It has been a rough year for investors. U..S stock indexes have plunged into correction territory (down 10 percent from the recent peak) for the second time in six months and the big swings are testing every investor’s internal fortitude. The bad start to the year is causing a bit of déjà vu all over again, especially given the dire predictions of some economists and analysts. The current situation is not like 2008, primarily because there is no financial crisis brewing. In fact corporate balance sheets (outside of the energy sector), including those of financial services companies, are in decent shape. Additionally, despite slowdown fears, the U.S. economy, while not strong, is still growing by about 2 percent annually. That means in a year like 2015, you have soft quarters like Q1 and Q4 where there is barely any growth (+0.6 percent and estimated +1 percent) and the recession calls are abundant, and stronger ones like Q2 and Q3, where the economy seems fine (+3.9 percent and +2 percent).
Still, when people hear big banks, like RBS saying “The downside is crystallizing. Watch out. Sell (mostly) everything” it’s hard not to feel butterflies. Although some investors may be tempted to sell, they do so at their own peril. Market timing requires you to make two precise decisions: when to sell and then when to buy back in, something that is nearly impossible. After all, even if you sell and manage to steer clear of the bear by staying in cash, you will not be able to reinvest dividends and fixed-income payments at the bottom and you are likely to miss the eventual market recovery.
In fact, data from Dalbar confirm that when investors react, they generally make the wrong decision, which explains why the average investor has earned half of what they would have earned by buying and holding an S&P index fund. We’ll see if the folks at RBS can beat the odds.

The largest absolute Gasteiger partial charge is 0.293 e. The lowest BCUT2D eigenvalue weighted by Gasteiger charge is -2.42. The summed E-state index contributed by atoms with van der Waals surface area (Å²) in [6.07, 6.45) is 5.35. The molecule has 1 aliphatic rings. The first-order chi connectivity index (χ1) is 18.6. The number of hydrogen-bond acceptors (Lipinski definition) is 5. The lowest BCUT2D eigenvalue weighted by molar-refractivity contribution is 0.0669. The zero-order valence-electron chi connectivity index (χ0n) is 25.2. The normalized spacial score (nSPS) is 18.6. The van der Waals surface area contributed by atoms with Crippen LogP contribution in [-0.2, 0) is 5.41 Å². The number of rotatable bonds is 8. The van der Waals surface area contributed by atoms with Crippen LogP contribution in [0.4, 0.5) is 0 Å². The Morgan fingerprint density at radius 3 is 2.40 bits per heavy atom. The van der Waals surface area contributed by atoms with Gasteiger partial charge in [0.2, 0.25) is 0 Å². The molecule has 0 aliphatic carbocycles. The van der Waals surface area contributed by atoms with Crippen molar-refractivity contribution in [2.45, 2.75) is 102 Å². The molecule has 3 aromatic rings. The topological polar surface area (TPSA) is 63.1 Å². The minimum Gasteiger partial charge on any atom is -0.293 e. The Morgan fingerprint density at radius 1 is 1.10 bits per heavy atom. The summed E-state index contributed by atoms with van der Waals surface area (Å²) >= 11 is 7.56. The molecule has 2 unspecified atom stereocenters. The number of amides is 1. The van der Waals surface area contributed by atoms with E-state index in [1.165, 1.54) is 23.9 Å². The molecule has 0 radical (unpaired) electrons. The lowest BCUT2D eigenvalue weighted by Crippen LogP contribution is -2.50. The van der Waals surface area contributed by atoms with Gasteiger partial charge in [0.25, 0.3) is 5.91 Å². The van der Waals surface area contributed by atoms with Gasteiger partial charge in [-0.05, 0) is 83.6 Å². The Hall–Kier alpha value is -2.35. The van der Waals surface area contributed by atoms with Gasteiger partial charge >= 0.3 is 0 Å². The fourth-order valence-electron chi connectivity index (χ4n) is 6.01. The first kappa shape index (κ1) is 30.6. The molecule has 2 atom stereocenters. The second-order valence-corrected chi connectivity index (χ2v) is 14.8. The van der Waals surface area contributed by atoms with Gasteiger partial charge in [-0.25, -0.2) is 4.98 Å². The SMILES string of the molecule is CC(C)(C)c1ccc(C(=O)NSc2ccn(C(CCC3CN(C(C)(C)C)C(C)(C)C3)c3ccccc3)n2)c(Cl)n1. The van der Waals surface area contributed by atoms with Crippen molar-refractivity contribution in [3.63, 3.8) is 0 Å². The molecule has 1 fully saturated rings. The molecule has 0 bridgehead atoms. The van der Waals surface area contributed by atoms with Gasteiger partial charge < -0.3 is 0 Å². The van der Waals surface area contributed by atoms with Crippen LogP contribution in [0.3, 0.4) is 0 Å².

The best way to avoid falling into the trap of letting your emotions dictate your investment decisions is to remember that you are a long-term investor and you do not have all of your eggs in one basket. Try to adhere to a diversified portfolio strategy, based on your goals, risk tolerance and time horizon and do not be reactive to short-term market conditions, because over the long term, this strategy works. It’s not easy to do, but sometimes the best action is NO ACTION.
If you are really freaked out about the movement in your portfolio, perhaps you came into this period with too much risk. If that’s the case, you may need to trim readjust your allocation. If you do make changes, be careful NOT to jump back into those riskier holdings after markets stabilize.
If you have cash that is on the sidelines and are nervous putting it to work as a lump sum, you should take heart in research from Vanguard, which shows that two-thirds of the time, investing a windfall immediately yields better returns than putting smaller, fixed dollars to work at regular intervals.
But, if you are the kind of investor who is less concerned with the probability of earning and more worried about losing a big chunk of money immediately, you may want to stick to dollar cost averaging. Vanguard notes “risk-averse investors may be less concerned about averages than they are about worst-case scenarios, as well as the potential feelings of regret that would occur if a lump-sum investment were made immediately prior to a market decline.”